My recently read OSINT & security books – recommendations

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“I love the smell of book ink in the morning.”

– Umberto Eco

The best way to learn open source intelligence gathering and to practice cyber security is hands on – few can argue with that.

But every practical training will need even a small element of theoretical grounding – as much as I personally prefer to keep that to the absolutely necessary minimum.

Self study can be a very effective (and cheap) way of learning, especially if you identify good resources, created by reputable experts.

Here are some of my personal recommendations for books that I recently found useful for learning OSINT and cyber security stuff:

  • Open Source Intelligence Techniques by Michael Bazzell – considered by many the gold standard in OSINT. It’s heavy reading (literally, the book is massive, hundreds of pages) but it contains a variety of useful resources on multiple aspects of OSINT. The focus is not only on finding and preserving online evidence, but Bazzell (ex-FBI investigator) also puts emphasis on operational security and digital privacy.

 

  • Cybersecurity Blue Team Toolkit by Nadean H Tanner – a reference manual that contains instructions on fundamental open source and free tools such as ping, tracert, PuTTY, pathping and more. One important caveat – while a lot of the material is very relevant and solid, some of the content in this book is already outdated and it badly needs an update.

 

  • Operator Handbook by Joshua Picolet – a better and a more up to date version of the above resource, by a different author. It combines red team and blue team knowledge and areas of focus, with OSINT being a rather small section. This is a great resource on many topics, from malware, forensics, to networks and detailed techniques of incident response.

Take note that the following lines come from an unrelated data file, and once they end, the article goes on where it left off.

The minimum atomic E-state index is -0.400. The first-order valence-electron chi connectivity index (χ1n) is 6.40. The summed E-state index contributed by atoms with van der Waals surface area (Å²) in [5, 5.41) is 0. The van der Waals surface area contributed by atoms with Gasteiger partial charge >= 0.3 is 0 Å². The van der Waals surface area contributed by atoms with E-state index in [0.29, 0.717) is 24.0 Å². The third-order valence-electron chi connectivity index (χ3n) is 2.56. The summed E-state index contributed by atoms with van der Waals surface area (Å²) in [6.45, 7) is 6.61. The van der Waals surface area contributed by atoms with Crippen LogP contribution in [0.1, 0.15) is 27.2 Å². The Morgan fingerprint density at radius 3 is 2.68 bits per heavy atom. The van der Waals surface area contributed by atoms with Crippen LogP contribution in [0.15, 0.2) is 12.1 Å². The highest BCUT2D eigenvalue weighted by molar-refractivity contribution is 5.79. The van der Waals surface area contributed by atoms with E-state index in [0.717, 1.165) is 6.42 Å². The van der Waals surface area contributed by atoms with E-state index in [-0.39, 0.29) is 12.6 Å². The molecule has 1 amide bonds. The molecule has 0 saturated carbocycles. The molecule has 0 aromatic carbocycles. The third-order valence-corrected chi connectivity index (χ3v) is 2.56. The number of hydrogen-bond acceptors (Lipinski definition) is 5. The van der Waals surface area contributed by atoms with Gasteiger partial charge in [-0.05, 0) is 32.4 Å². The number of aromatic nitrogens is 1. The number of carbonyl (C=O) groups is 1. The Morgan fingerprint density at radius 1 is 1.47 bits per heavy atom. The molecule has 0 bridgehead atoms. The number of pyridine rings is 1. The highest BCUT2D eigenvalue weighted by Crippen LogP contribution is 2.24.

• Nowhere to Hide by Daniel Huang – released only 3 months after the Capitol Riots in the US, this book details some OSINT and investigative techniques used by the FBI to identify the suspects involved in storming the Capitol. The book details 36 actual real case studies and discusses the methodology applied that allowed the FBI secure criminal charges.

 

  • Investigating Cryptocurrencies by Nick Furneaux – written for LE investigators or those in similar roles in the private sector, this book will teach you plenty of what you need to know about blockchain technologies and investigating digital assets. Ample examples and links, coupled with some great advice on how to trace movements of funds on what many people call Finance 2.0 decentralized networks.

 

  • Practical Cyber Intelligence by Wilson Bautista – the “practical” part in the title might be an over-statement, yet this book has some useful nuggets of information on the functioning of cyber defense operation teams, threat intelligence, and IT operations in a corporate environment. Contains some operational models and frameworks, ideal for somebody who needs to learn high level information on how these things are structured and what purpose they serve.

 

  • OSINT for the Staffing World! by Dean Da Costa – last and the least, I was not sure whether to include this in the recommendations due to the book’s poor formatting and evident lack of proof reading. Still, it contains useful lists of tools and links to OSINT resources. It is primarily aimed at recruiters, but can be helpful to people sourcing information just about anywhere.

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So this is it. Short and sweet this week, due to other projects happening in the background.

PS. I was asked to list some currently available online OSINT courses – I promise that when I find some time, I will do a deep dive into what is currently on offer out there and come back with some recommendations in the weeks to come.

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